North Korean leader Kim Jong-un urged citizens to prepare for the difficult times ahead, following warnings from human rights groups that the country faces severe food shortages and economic instability.
Speaking at a party conference, Mr Kim appeared to compare the situation to a deadly famine in the 1990s.
North Korea has closed its borders due to the coronavirus pandemic.
Trade with China, its economic lifeline, has stalled.
This is in addition to existing international economic sanctions on Pyongyang’s nuclear program.
What did Kim say?
In a rare admission of impending hardship, the authoritarian one-party head of state on Thursday called on officials to “lead another more difficult ‘strenuous march’ in order to relieve our people of even a little difficulty.”
The Strenuous March is a term used by North Korean officials to refer to the country’s struggle during a devastating famine in the 1990s, when the fall of the Soviet Union left North Korea without crucial help. It is estimated that around three million people died during this period.
“It’s not unusual for Kim Jong-un to talk about hardships and hardships, but this time the language is quite harsh and it’s different,” North Korean analyst Colin Zwirko told NK News, at the BBC.
“Last October, for example, he gave a speech in which he said he himself had failed to make enough changes. But explicitly mentioning that he had decided to lead another tough march. isn’t something he said before. “
Earlier this week, Kim warned the country was facing “the worst situation ever” and “unprecedented challenges”.
How serious is the situation?
There have been warnings for months that the North Korean people are in trouble.
Reports of difficulties seem to come in particular from towns close to the Chinese border, where smuggling has reportedly been a source of considerable income for many.
The price of corn, the staple diet of most rural North Korea, has reportedly fluctuated wildly, and sometimes a kilogram of corn has cost more than a month’s wages.
Lina Yoon, a Human Rights Watch (HRW) researcher, said in a recent report citing anonymous contacts in the country that “there is virtually no food entering the country from China.”
“There are so many more beggars, some people have starved to death in the border area, and there is no soap, toothpaste, or batteries,” she wrote.
The UN special rapporteur on human rights in North Korea, Tomás Ojea Quintana, warned last month in a report of a “serious food crisis” already leading to malnutrition and starvation.
“Starvation deaths have been reported, as has an increase in the number of children and the elderly who have resorted to begging as families are unable to support themselves.”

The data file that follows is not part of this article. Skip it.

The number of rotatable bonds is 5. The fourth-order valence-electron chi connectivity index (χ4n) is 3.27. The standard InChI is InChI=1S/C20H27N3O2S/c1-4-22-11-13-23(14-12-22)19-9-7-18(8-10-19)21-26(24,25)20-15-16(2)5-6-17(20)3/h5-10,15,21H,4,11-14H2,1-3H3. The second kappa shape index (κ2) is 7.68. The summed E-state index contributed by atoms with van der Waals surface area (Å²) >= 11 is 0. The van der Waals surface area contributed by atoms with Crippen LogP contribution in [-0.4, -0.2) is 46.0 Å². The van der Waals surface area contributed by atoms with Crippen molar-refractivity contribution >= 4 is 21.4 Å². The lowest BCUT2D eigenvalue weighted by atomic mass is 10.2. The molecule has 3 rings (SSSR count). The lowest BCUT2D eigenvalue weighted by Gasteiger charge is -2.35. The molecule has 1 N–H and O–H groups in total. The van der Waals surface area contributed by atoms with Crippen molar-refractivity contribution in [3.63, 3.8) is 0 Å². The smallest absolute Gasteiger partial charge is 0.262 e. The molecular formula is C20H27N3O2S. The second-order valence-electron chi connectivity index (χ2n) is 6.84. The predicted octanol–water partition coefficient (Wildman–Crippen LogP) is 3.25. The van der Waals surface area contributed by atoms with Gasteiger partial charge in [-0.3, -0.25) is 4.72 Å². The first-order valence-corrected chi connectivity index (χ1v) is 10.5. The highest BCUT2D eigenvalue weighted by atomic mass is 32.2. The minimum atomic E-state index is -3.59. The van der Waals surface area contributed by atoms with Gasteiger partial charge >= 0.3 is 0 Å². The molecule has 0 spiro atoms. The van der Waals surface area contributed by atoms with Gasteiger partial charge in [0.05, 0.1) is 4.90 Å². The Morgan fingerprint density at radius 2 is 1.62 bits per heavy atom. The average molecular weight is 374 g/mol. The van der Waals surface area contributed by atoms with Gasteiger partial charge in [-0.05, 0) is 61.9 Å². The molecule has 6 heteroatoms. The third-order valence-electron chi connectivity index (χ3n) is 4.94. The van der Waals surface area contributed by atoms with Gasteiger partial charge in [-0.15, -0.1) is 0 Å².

It is not known if any help is currently arriving in the country. North Korea has rejected offers of foreign aid, and nearly all diplomats and aid workers, including United Nations World Food Program (WFP) staff, have left.
Meanwhile, the closure of North Korea’s borders means trade with China fell 80% last year from levels that had already dropped significantly in 2018 when the UN extended sanctions on North Korea’s nuclear program.
Reports suggest that North Korea restricted imports of staple foods from China last August, then cut almost all trade, including food and medicine, in October.
The country has also stepped up sanctions for smuggling, describing it as “anti-socialist” and “enemy” behavior, according to HRW.
Kim Jong-un builds support within his party as times get tough. He makes sure that the warnings come from him – perhaps so that when the going gets tough, he can point the finger at his officials for not acting on his orders.
He can also blame the disastrous economy on the Covid-19 pandemic and the strict economic sanctions designed to curb its nuclear weapons program.
And yet, his regime continues to design and test new missiles.
Weapon tests are something we can all see in satellite imagery and state media photos, and use them to quiz world leaders on how they’re going to act.
The North Korean people cannot send us images of their suffering without risking imprisonment or gunshot.
Invisible, and according to warnings on their own, they now face hunger amid a looming humanitarian crisis.
Why is North Korea in trouble?
Tightly controlled by the government, North Korea’s economy is one of the least free in the world and is reportedly highly inefficient.
The enormous cost of maintaining military and security structures has left very little for the ordinary North Korean.
There are indications Pyongyang is feeling pressure to at least reopen the borders a bit, Zwirko said.
“North Korea has shown signs of willingness to increase trade with China again. It passed a law a few months ago to facilitate border trade,” he said.
“But fundamentally North Korea remains extremely paranoid about the virus. They really should change and trust the ability to sanitize any passing product.”
North Korea claims that the border closure so far has kept it safe from Covid, although analysts doubt that claim.